A public art installation - which incorporates industrial design, augmented reality, art and storytelling - encourages visitors to engage with the installation, explore a story trail and sit down, slow down and take in the view. 


Circular seats, rising 2m tall, are dotted from Torquay to Apollo Bay. Incorporating individually painted works by local artists, painted in a palette which reflects the Great Ocean Road and its environment, the artwork aims to contribute to the experience of visiting the towns along the road, whilst providing an Instagrammable opportunity.

"An extension to commemorate the centennial and focus on the importance of mindfulness, the public art project aims to encourage visitors to sit down, slow down and relax in their environment, and perhaps learn a little more about their surrounding space.” 

The circular bench seat design holds significance to the nature of the region itself, representing the cyclical nature that sees many return to the region for enjoyment, lifestyle, growth or to simply take it all in.

Visitors are invited to activate QR beacons integrated into the installations and along the QR Trail connecting to educational information about the location, and, at key points of interest, engage with Augmented Reality pieces, long beyond the lifetime of the event.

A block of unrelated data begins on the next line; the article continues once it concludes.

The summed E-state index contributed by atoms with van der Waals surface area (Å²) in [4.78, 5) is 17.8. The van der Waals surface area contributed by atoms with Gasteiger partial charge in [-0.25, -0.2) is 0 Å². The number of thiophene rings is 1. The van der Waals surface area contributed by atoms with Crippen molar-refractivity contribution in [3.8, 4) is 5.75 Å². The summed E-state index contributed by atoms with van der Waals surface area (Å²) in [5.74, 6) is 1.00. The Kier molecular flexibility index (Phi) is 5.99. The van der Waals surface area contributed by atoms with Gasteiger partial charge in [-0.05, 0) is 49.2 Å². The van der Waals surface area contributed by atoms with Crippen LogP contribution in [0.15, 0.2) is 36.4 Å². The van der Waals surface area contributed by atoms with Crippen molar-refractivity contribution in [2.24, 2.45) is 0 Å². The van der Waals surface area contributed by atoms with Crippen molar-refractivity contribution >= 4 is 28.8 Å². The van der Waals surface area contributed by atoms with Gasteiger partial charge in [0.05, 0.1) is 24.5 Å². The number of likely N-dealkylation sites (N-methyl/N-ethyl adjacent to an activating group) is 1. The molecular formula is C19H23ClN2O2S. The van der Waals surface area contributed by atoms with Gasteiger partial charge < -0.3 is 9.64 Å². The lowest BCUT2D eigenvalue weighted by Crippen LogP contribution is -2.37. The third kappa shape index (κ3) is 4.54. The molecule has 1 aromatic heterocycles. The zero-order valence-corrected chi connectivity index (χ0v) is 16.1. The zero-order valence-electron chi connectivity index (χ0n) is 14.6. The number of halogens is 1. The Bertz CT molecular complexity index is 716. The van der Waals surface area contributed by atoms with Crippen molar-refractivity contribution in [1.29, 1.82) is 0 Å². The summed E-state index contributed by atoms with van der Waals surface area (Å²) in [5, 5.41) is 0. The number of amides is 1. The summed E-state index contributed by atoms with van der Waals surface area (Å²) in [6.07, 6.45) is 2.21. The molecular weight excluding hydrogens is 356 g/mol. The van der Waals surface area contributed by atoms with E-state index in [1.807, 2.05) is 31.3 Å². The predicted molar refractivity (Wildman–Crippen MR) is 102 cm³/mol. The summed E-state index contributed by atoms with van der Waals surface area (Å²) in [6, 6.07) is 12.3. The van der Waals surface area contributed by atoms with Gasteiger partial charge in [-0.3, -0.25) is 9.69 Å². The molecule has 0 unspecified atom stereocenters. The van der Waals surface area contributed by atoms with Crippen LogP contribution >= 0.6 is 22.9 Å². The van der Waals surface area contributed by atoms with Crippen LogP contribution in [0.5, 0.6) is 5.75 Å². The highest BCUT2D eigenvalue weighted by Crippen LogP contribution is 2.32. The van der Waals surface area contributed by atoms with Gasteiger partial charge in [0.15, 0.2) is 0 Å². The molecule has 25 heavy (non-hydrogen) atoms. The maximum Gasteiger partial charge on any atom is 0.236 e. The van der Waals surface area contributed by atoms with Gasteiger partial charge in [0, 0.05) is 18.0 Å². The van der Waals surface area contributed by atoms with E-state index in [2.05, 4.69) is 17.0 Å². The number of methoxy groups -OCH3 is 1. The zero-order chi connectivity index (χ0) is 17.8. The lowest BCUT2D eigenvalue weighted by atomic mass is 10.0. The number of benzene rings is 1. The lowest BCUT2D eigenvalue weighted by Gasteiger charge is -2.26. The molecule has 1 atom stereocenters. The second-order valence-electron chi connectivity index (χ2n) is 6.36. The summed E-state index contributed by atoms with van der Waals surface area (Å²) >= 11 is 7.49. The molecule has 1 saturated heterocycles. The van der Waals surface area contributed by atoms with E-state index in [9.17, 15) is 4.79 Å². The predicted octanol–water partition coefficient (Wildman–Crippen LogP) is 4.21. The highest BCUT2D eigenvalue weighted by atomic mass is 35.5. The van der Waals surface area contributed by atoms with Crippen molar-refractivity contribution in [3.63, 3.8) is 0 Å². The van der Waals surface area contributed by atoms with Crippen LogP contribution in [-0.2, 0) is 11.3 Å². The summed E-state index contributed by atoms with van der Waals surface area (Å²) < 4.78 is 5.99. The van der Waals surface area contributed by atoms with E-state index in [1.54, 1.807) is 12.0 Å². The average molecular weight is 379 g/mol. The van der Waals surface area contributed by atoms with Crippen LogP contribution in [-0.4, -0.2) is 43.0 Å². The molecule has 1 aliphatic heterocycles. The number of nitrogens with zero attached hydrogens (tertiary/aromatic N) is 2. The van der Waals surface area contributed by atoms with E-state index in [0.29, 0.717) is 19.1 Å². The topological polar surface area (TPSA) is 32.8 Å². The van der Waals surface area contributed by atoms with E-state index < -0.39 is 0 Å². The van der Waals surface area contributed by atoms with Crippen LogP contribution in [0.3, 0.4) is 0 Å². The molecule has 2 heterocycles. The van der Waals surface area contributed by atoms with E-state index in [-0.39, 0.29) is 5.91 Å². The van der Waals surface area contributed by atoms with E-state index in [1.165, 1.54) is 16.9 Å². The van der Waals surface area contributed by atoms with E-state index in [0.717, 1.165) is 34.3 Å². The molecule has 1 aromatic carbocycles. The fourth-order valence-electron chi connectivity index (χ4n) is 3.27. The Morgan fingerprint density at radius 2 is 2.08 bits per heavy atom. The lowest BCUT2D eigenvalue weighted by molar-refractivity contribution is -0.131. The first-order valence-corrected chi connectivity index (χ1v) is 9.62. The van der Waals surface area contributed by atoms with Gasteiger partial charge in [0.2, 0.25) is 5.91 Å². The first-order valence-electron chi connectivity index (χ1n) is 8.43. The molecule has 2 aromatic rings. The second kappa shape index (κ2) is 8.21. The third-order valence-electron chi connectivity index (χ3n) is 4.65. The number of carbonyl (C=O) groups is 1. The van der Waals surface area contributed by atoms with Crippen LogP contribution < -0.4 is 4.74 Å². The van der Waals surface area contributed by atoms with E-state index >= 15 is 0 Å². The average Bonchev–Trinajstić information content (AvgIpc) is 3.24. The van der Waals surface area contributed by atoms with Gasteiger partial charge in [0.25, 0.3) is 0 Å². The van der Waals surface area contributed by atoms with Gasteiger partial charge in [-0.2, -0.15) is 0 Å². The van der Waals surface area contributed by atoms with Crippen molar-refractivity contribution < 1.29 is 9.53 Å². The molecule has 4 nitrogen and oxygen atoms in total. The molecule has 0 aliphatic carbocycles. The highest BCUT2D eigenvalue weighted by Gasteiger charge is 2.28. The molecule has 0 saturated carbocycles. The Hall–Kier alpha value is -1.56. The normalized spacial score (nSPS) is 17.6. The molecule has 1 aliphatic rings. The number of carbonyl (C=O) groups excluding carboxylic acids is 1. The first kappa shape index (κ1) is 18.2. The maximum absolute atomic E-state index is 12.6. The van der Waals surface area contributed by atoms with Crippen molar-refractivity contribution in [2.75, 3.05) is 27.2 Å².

Visit our QR Trail to find out more.




Norm Jurrawaa Stanley is a Kurnai / Wotjabaluk musician, artist and storyteller who was born on and still lives, works and plays on Wathaurong Country.

He has worked in many areas, but teaching his culture is his passion. Norm follows in the footsteps of his ancestors by sharing the stories of land, life and culture through the many different art forms he practises.



Sisca Verwoert's paintings bring together elements of the Otway Ranges with a heightened colour palette and simplification of landmass, vegetation and ocean that presents the atmospheric buzz of a region that is close to our hearts.

This group of paintings continues this development: the subjects dense, my relations to the land whimsical, with strange marine and bird life beginning to emerge.



Karlijn Sas was born in the Netherlands and worked in the arts field as a curator of visual arts exhibitions and as a programmer for art house film in Belgium. She prefers art that offers the viewer the freedom to interpret.

Karlijn moved to Australia in 2014 and runs the social enterprise of the Conservation Ecology Centre, raising funds for conservation in the Otways. Living in a natural environment greatly influences her painting practice.